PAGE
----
"While visiting the Canadian pavilion at the Brussels International Exhibition, I was impressed by an inscription in bold lettering in the section on social service. The gist of its message was this: ' No way of helping is more important or more rewarding than that of personal initiative.' In this respect, the Aid to Displaced Persons6 is a splendid medium and an original one. For us who have so little influence on the great decisions taken at the UN and elsewhere, this is as effective a means as any of working for peace, albeit within Europe alone.Whereas the man in the street despairs of having a say in major political questions, he has every say and every opportunity to put his words into practice on the Displaced Persons problem.
I am unmoved by the pessimists who say that the Nobel Peace Prize has failed to avert violence. I believe that the world is making progress spiritually, slowly no doubt but still making progress. We proceed, as it were, at the rate of three steps forward and two steps back. The important thing is to take that extra third step7. In this lies mankind's only chance, and you are among those who make it possible, who are persistently on the attack, who close ranks and charge again, pressing forward and persevering so that, often in spite of ourselves, the rest of us are swept along by the tide of your enthusiasm. You launch your attack with tact, with practical common sense, often with humour - and always with love and a deep respect for man, always with an acute concern for justice."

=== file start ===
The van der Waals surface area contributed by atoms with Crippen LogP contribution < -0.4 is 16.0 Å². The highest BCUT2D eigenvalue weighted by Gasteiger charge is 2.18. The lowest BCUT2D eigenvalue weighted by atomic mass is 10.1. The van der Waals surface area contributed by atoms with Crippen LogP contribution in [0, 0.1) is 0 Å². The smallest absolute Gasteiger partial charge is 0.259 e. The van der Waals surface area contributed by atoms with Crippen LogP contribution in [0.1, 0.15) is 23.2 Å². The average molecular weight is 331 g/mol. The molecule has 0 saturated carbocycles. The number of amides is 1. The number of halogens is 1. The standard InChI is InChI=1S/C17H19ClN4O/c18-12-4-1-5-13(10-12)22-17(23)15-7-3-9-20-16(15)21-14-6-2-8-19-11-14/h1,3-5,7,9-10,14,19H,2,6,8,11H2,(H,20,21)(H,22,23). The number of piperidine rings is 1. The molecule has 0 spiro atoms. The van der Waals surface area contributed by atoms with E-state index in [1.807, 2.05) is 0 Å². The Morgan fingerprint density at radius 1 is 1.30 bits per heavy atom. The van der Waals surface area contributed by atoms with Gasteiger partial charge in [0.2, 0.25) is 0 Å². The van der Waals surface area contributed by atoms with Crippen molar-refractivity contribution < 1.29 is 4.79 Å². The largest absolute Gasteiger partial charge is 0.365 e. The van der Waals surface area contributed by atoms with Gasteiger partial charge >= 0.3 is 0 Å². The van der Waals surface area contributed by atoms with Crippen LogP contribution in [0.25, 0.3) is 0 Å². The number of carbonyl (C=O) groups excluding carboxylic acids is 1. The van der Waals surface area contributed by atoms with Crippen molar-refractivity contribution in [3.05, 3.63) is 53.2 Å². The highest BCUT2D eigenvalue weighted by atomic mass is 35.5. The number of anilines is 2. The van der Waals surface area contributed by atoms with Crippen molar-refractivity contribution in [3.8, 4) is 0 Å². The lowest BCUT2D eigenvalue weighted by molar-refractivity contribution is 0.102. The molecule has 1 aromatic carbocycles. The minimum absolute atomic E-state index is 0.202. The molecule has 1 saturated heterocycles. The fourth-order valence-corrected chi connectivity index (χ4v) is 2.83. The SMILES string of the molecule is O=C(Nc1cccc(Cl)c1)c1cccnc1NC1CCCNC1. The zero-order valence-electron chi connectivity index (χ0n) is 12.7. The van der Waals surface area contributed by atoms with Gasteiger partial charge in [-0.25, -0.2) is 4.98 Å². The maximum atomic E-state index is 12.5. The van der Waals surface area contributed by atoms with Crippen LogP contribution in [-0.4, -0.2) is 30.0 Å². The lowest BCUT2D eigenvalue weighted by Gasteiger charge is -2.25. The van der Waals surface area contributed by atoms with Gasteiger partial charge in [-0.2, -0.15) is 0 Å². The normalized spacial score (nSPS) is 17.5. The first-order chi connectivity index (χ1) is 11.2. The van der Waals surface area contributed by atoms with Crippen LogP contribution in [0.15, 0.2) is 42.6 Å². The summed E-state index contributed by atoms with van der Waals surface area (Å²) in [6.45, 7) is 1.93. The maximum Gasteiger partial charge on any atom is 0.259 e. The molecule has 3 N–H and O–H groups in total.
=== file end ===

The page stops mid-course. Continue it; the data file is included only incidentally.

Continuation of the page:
As you can see, the suffering of refugees is a problem which has succeeded, as could many other problems of human suffering, in bringing home to many people a part that they can play in the struggle for peace.
This concept is even more sharply underlined in the second letter, which reads as follows:
"At first, I said to myself: What he is doing is admirable, bur even if he succeeds in setting up some ten or twenty homes for the aged, he will still have saved only a fraction of the Hard Core8... You have stuck to your task, however, and your success has followed a geometrical progression. The time had to come, and has indeed arrived, when you would be in a position to solve the entire problem, or at least to make a start on the greater part of it.